"As you can probably tell by the lack of blog updates over the past few weeks (sincere apologies), the busy summer season of visiting school groups, working parties and of course, the monitoring of Lundy’s beautiful and unique assortment of wildlife has now arrived.
Luckily for us the island has continued to provide us with some truly spectacular birds during this period including the Squacco Heron, which lingered around Rat Island until May 31st (allowing some superb views for disembarking visitors) after being re-discovered in this area on April 28th. The island has also had two very brief but exciting visits from two other special birds; a female Red-backed Shrike near St Helen’s Copse on June 6th and a stonking Alpine Swift on June 8th (both found by Chris and Carol Baille).
|Squacco Heron, Rat Island, 31 May © Alex Sydenham|
|Squacco Heron, Rat Island, 28 May © Dean Jones|
Other than these rarities, more and more young birds are appearing around the island. For example, in the last few weeks we’ve seen the first Wheatear, Skylark, Dunnock and Linnet fledglings of the year as well as lots of food being delivered to chicks in nests for species such as Chaffinch, Starling, Robin, and Meadow Pipit (some of which should be fledging any day now). We have also been treated to at least one very noisy Water Rail chick in the evenings near Paradise Row, the first confirmed breeding since 2015.
Other avian delights throughout this period include small numbers of Whitethroat, Spotted Flycatcher, Swallow, House Martin, Willow Warbler, Chiffchaff and Blackcap each day, as well as two Cormorant flying south over the Ugly on the 6th, a Golden Plover on the 26th, a lone Whimbrel on White Beach on the 3rd, a Storm Petrel at the Old Light Manx Shearwater colony on the 27th, at least 1 Kestrel most days, a Merlin on June 1st & 2nd, a Turtle Dove on the Terrace on the 31st and again on the 2nd (where it narrowly avoided the clutches of a Peregrine), a Cuckoo on four dates from various areas of the island including Millcombe, Halfway Wall and Montagu Steps, singles of Collared Dove on three dates from the 1st, a Sand Martin on the 5th, a Garden Warbler on the 26th, a Sedge Warbler on the 25th, a fly-over Yellow Wagtail on the 4th, a Tree Pipit on June 1st, and four Swift on the 31st.
|Spotted Flycatcher, Millcombe, 05 Jun © Dean Jones|
Visiting ringers Tony, Ann, Rich and Rebecca Taylor have all been keeping themselves very busy re-sighting and colour ringing some of the island’s Northern Wheatears. So far the gang have managed to catch and re-sight good numbers of the island breeding birds and although the final numbers have yet to be crunched, it’s looking like a relatively good year for this iconic Lundy bird. Hiding within the island’s breeding population, Rich and Rebecca also managed to catch and ring a rather late passage Greenland bird (Oenanthe oenanthe leucorhoa) on the 6th, just south of the Forgotten Heinkel bomber on the West Coast. Somehow the gang also managed to conjure up energy for a few late evenings out on the west sidelands catching Manx Shearwaters too. Here the team have managed (so far) to catch and ring 40 new birds and retrap another 44 birds birds which had been ringed on Lundy in previous years, including some ringed here as chicks in 2013 & 2015.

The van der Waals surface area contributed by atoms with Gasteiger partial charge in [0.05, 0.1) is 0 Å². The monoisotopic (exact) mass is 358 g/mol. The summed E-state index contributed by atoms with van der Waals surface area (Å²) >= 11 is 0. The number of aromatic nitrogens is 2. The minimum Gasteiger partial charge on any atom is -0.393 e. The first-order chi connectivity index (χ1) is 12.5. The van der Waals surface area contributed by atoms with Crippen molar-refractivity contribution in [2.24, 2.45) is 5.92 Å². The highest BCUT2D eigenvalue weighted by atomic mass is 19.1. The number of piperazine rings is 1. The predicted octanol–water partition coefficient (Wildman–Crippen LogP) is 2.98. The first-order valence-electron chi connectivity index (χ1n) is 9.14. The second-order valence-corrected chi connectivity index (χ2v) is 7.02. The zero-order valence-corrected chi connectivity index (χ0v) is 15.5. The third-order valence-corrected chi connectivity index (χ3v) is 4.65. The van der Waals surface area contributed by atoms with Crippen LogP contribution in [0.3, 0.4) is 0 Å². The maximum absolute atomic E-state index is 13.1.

|Calling male Wheatear, north of Jenny's Cove, Jun 2019 © Dean Jones|
June 6th was a very special day for me as Warden and for the island, as we managed to get out for an afternoon colour ringing Peregrine Falcons, the first ever for the island! If all goes well in the upcoming years, we may be lucky enough to see these birds return one day to the breed on the island themselves. Visiting this nest site also allowed us to get a better understanding of what this particular pair have been feeding their young on. As you can see from the photo below, seabirds – including Puffin and Manx Shearwater have been the main source of food… as well as the odd Wheatear. A huge huge thank you to Luke Sutton, Seb Loram, Dan Donovan, Simon Fletcher and Carlo Fiori for this unforgettable experience.
|Peregrine kill remains 06 Jun © Simon Fletcher|
Alan and Sandra Rowland (Lundy Field Society) and Janet Lister (National Trust) also managed a trip out to the island this month in order to count a very special resident on the island, our endemic Lundy Cabbage. Although numbers have yet to be finalised, this year seems to be a super year for flowering plants, particularly on the East Side cliffs! Full results for this year’s cabbage counts will be available in the near future.
|Alan Rowland & Dean Jones cabbage counting, 03 Jun © Siân Cann|
And last but by no means least, we’ve received DNA results regarding feather samples from this springs unbelievable run of no less than five Subalpine Warblers! The DNA sequencing that was very kindly carried out by Thomas Shannon and Martin Collinson from the University of Aberdeen now shows that we managed to catch an amazing haul of three sub-species of Subalpine Warbler this spring! Unreal! These consisted of three birds of the Eastern race Sylvia cantillans albistriata (which breed in areas within Trieste, Balkans, Greece, Bulgaria, western Turkey), one Sylvia cantillans cantillans Eastern raced bird (breeds in Central and south Italy except Sardinia) and a Western raced bird Sylvia inornata inornata (which breed in Iberia, southern France, extreme north-west Italy). Special thanks to Thomas and Martin for all their help and enthusiasm with regards to these samples.
Lundy has truly delivered the goods this spring, fingers crossed we have some more super birds to come during the next few weeks!
|DNA tree for Subalpine Warblers|
Report composed of sightings from Chris & Carol Baillie, Andrew Cleave, Dan Donovan, Carlo Fiori, Simon Fletcher, Paddy Keith, Dean Jones, Seb Loram, Luke Sutton, Alex Sydenham, Tony & Ann Taylor, Richard & Rebecca Taylor, Lucy Winder and Caitlin Worsey."